Review: Stevie Nimmo – The Wynds Of Life
Posted on: Sunday, Aug 15, 2010
Although published by Armadillo Music in the UK, this first solo album by Stevie Nimmo was recorded at the Zone Studios, Dripping Springs, Austin, Texas. Stevie is backed on the album by a fine collection of American musicians: Lloyd Maines on pedal steel, Dobro and slide guitars, mandolin and banjo; George Reiff on bass guitar, bass piano and percussion; Michael Ramos on Hammond B3, Wurlitzer and accordion; and Pat Manske on drums and percussion. In addition, guitarist David Lee Holt guests on two tracks.
The fourteen tracks of the album comprise ten of Stevie Nimmo’s own compositions, two by Boyd Tonner (the drummer and main songwriter of The Stumble) and two cover versions. Stevie is best known as the elder of the hugely popular Nimmo Brothers, who are widely regarded as the leading British exponents of the blues-rock genre. The mood of this album, however, is a far cry from that idiom and largely comprises a mixture of ballads and love songs, many of which have a distinctly country flavour.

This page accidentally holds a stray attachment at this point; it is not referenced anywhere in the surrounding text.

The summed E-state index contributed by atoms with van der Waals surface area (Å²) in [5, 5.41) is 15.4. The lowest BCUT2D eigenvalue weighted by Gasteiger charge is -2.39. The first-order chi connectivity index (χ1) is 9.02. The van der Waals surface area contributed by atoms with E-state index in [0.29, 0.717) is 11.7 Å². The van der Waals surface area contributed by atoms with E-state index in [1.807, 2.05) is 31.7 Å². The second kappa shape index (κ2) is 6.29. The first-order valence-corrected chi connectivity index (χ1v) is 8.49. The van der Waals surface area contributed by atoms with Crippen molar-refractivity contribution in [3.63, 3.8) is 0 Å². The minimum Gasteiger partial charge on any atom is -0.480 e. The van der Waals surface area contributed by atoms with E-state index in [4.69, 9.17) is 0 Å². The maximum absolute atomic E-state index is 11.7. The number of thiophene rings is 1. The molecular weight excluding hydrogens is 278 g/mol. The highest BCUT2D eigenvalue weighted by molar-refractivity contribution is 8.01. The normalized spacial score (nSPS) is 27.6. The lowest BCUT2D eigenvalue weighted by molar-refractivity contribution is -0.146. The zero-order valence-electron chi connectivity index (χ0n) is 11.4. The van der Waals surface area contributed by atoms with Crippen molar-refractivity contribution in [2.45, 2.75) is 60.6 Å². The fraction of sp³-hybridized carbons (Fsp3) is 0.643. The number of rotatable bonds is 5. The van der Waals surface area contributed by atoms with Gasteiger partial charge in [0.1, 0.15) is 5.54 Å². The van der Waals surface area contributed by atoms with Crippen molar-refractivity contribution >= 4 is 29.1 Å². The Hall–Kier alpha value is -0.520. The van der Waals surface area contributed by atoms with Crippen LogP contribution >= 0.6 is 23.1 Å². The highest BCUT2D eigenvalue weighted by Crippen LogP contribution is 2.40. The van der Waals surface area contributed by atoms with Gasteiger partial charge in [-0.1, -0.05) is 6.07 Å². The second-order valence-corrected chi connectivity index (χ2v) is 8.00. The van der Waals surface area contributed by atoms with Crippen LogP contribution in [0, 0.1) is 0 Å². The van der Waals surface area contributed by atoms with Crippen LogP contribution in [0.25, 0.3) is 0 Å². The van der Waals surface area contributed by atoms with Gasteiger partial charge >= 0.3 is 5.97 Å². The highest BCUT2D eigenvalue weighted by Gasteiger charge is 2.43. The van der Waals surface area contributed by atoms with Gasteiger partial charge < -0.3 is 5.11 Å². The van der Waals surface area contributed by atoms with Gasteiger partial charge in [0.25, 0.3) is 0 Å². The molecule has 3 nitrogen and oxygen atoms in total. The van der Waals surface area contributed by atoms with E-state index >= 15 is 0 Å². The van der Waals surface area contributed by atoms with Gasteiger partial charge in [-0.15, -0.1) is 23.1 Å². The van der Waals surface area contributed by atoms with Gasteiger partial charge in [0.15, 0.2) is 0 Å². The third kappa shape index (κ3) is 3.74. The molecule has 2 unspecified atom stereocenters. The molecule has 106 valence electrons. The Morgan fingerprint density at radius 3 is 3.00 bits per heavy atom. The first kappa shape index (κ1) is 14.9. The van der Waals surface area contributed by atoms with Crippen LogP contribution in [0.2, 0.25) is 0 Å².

Tonner’s “You’d Be On It” provides a lively opening track, which is followed by a splendid rendition of Marc Broussard’s “Lonely Night In Georgia” and the original country ballad, “Morning Sun, Midnight Rain”, complete with a tasty helping of pedal steel guitar. “Dreams” is a tender lullaby, embellished with an effective accordion backing and exuding a middle-eastern ambience. “Eye Of The Storm” is full of poignant and highly emotive lyrics and boasts some lovely guitar riffs. A superb version of David Grissom’s “Good Day For The Blues” makes way for the second Boyd Tonner composition, the remorseful ballad, “Make It Up To You”.
The final seven tracks, all penned by Stevie Nimmo, comprise the blues-tinged “Long Road To Heaven”; “Coming Home To You”, another country ballad imbued with more pedal steel flavouring; the gentle love song, “In Your Arms At Night”; “Winter”, a folksy instrumental; “Sometimes” a ballad with a prominent banjo accompaniment; and a couple of philosophically optimistic numbers: “It’s A hard Life” and “Everything Is Gonna Be Alright”.
It will come as a surprise to the many fans of the Nimmo Brothers that this is not remotely a blues album. If it needs to be categorised, it would fit most comfortably into the Americana classification. Nevertheless, it is a magnificent compilation, which showcases Stevie’s sensitive side, particularly in respect of his vocal delivery and his songwriting skill. It is an absolute must for the Nimmo collection.